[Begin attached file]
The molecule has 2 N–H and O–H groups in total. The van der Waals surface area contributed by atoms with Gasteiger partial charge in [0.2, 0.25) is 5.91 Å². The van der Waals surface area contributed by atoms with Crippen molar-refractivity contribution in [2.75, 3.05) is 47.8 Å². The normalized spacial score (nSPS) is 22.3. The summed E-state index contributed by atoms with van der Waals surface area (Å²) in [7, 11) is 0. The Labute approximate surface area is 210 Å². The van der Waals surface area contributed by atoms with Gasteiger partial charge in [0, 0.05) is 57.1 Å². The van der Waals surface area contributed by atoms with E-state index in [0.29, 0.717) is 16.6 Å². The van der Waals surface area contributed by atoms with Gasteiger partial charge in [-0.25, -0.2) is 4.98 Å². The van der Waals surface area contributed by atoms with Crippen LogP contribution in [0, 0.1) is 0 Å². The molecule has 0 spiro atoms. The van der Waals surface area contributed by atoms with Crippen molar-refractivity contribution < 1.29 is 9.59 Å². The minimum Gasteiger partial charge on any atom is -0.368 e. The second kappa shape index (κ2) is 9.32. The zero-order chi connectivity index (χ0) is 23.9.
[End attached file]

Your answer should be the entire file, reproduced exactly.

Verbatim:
The molecule has 2 N–H and O–H groups in total. The van der Waals surface area contributed by atoms with Gasteiger partial charge in [0.2, 0.25) is 5.91 Å². The van der Waals surface area contributed by atoms with Crippen molar-refractivity contribution in [2.75, 3.05) is 47.8 Å². The normalized spacial score (nSPS) is 22.3. The summed E-state index contributed by atoms with van der Waals surface area (Å²) in [7, 11) is 0. The Labute approximate surface area is 210 Å². The van der Waals surface area contributed by atoms with Gasteiger partial charge in [0, 0.05) is 57.1 Å². The van der Waals surface area contributed by atoms with E-state index in [0.29, 0.717) is 16.6 Å². The van der Waals surface area contributed by atoms with Gasteiger partial charge in [-0.25, -0.2) is 4.98 Å². The van der Waals surface area contributed by atoms with Crippen LogP contribution in [0, 0.1) is 0 Å². The molecule has 0 spiro atoms. The van der Waals surface area contributed by atoms with Crippen molar-refractivity contribution < 1.29 is 9.59 Å². The minimum Gasteiger partial charge on any atom is -0.368 e. The second kappa shape index (κ2) is 9.32. The zero-order chi connectivity index (χ0) is 23.9.